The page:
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TravelHaven News Brief

Southwest to begin service from La Guardia in June

Southwest Airlines has planned to offer service to New York City for years. The New York Times reports that these plans will become reality in late June, when the low-cost carrier begins service from La Guardia Airport. Southwest’s presence is expected to affect fares in and out of the airport similar to the way JetBlue Airways’ prices affected fares at Kennedy Airport.

TSA to replace metal detectors with whole-body scanners

The Transportation Security Administration had originally planned to use whole-body imaging machines on passengers who set off checkpoint metal detectors. However, according to the New York Times , initial testing prompted the TSA to decide to replace metal detectors with imaging machines. Critics say the equipment results in the equivalent of "a physically invasive strip search."

Obama administration pushes to protect Antarctica

TravelPulse reports that the Obama administration is trying to impose limits on the size of cruise ships that are allowed to sail to Antarctica and on the number of passengers who go ashore. The State Department says the government’s plan would "minimize the likelihood of marine oil spills" and "ensure that tourism is conducted in a safe and environmentally responsible manner." The goal is to help protect the area’s delicate environment.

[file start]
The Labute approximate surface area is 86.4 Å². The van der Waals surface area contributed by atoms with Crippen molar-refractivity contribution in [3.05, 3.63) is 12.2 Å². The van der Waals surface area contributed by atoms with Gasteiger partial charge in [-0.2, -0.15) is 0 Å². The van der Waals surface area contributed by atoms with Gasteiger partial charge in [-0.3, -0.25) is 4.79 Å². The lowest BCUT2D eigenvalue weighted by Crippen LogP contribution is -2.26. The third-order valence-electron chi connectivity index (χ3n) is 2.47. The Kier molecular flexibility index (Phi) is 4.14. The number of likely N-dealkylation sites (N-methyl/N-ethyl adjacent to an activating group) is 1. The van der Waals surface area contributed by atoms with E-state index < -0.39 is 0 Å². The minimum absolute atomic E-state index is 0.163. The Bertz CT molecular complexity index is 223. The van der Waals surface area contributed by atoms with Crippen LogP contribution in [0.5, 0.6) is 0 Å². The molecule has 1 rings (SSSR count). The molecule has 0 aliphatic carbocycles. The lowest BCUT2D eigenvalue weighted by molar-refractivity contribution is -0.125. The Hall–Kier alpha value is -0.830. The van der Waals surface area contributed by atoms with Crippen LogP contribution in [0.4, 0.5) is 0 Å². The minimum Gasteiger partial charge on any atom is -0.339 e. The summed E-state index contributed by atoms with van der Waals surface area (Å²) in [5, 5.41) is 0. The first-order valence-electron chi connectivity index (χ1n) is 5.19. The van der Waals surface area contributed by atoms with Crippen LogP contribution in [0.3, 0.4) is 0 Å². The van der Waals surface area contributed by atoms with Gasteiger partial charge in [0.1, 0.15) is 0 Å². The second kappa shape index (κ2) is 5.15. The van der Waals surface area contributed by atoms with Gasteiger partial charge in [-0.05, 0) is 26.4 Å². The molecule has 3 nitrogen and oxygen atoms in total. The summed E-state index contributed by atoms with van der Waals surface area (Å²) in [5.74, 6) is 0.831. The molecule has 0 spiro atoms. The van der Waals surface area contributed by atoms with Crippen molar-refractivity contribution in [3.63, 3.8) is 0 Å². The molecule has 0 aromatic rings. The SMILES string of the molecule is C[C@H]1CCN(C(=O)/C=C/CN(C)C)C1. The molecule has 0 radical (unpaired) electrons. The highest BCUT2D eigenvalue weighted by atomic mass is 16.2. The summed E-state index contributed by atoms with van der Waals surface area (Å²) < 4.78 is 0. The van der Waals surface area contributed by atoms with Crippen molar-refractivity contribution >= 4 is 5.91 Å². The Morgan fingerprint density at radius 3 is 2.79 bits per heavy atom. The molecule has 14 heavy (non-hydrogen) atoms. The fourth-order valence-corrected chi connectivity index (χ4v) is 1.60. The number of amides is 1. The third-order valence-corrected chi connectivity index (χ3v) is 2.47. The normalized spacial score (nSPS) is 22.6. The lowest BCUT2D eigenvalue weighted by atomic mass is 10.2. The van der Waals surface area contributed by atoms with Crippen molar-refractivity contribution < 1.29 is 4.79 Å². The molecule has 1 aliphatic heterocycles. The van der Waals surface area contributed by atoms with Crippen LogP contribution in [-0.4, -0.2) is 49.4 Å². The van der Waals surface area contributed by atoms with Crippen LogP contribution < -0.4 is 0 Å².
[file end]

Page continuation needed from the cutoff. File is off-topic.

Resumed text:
Appeal of air travel goes down due to fees, frustrations

Airline travel used to be the type of occasion that inspired people to get dressed up, be on their best behavior and anticipate the awe of the moment. FlightsFromHell.com reports that mounting airline fees, downsized seats, and horrifying stories about other travelers’ experiences making their way around the Internet combine to make the allure of air travel fade fast.

Cuban-Americans no longer face restrictions travel to Cuba

A Los Angeles Times story says that the Obama administration has lifted travel restrictions for Cuban-Americans interested in visiting Cuba, along with removing limits on money transfers to their relatives on the island nation. Meanwhile, momentum continues to build for other changes in U.S. policies regarding Cuba. Legislation is pending in Congress to end the Cuba travel ban on all Americans.

Push to end travel ban for Cuba raises questions

As federal lawmakers work toward lifting the travel bans on Cuba, The Associated Press ponders whether the move will spark a wave of American visitors to the island nation. The potential influx of tourists raises a number of questions about Cuba’s infrastructure, service, hotels and cuisine, all of which have been criticized as inadequate. "There is great pent-up demand," said Bob Whitley, president of the United States Tour Operators Association, which opposes the travel ban. "It will have to be controlled by officials in Cuba but also by U.S. tour operators to make sure the infrastructure is up to it."